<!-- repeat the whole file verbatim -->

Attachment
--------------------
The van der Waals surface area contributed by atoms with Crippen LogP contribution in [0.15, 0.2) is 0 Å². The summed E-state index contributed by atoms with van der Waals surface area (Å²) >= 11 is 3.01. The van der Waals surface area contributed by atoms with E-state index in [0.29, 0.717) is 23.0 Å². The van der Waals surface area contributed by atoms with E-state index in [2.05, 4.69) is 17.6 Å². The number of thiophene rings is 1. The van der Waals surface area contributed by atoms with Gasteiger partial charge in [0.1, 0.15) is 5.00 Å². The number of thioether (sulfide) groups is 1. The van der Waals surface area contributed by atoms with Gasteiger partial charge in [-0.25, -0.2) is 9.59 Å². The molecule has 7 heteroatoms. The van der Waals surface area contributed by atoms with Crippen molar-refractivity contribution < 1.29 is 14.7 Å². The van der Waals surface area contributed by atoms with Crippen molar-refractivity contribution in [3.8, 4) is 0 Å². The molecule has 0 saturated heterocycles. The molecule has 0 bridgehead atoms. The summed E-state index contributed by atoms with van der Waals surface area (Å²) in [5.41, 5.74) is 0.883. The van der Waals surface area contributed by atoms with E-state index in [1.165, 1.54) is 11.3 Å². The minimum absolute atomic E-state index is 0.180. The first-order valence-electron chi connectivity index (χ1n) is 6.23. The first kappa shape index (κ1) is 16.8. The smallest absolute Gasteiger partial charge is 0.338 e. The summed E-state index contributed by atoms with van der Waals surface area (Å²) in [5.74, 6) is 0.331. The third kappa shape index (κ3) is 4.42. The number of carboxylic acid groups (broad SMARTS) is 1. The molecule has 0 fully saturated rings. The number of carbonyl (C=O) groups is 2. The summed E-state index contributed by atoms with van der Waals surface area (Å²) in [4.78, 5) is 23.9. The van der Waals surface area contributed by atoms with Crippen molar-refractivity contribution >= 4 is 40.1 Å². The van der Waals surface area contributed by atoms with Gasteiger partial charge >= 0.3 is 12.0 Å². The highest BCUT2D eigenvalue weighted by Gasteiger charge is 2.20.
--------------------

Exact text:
The van der Waals surface area contributed by atoms with Crippen LogP contribution in [0.15, 0.2) is 0 Å². The summed E-state index contributed by atoms with van der Waals surface area (Å²) >= 11 is 3.01. The van der Waals surface area contributed by atoms with E-state index in [0.29, 0.717) is 23.0 Å². The van der Waals surface area contributed by atoms with E-state index in [2.05, 4.69) is 17.6 Å². The number of thiophene rings is 1. The van der Waals surface area contributed by atoms with Gasteiger partial charge in [0.1, 0.15) is 5.00 Å². The number of thioether (sulfide) groups is 1. The van der Waals surface area contributed by atoms with Gasteiger partial charge in [-0.25, -0.2) is 9.59 Å². The molecule has 7 heteroatoms. The van der Waals surface area contributed by atoms with Crippen molar-refractivity contribution < 1.29 is 14.7 Å². The van der Waals surface area contributed by atoms with Crippen molar-refractivity contribution in [3.8, 4) is 0 Å². The molecule has 0 saturated heterocycles. The molecule has 0 bridgehead atoms. The summed E-state index contributed by atoms with van der Waals surface area (Å²) in [5.41, 5.74) is 0.883. The van der Waals surface area contributed by atoms with E-state index in [1.165, 1.54) is 11.3 Å². The minimum absolute atomic E-state index is 0.180. The first-order valence-electron chi connectivity index (χ1n) is 6.23. The first kappa shape index (κ1) is 16.8. The smallest absolute Gasteiger partial charge is 0.338 e. The summed E-state index contributed by atoms with van der Waals surface area (Å²) in [5.74, 6) is 0.331. The third kappa shape index (κ3) is 4.42. The number of carboxylic acid groups (broad SMARTS) is 1. The molecule has 0 fully saturated rings. The number of carbonyl (C=O) groups is 2. The summed E-state index contributed by atoms with van der Waals surface area (Å²) in [4.78, 5) is 23.9. The van der Waals surface area contributed by atoms with Crippen molar-refractivity contribution >= 4 is 40.1 Å². The van der Waals surface area contributed by atoms with Gasteiger partial charge >= 0.3 is 12.0 Å². The highest BCUT2D eigenvalue weighted by Gasteiger charge is 2.20.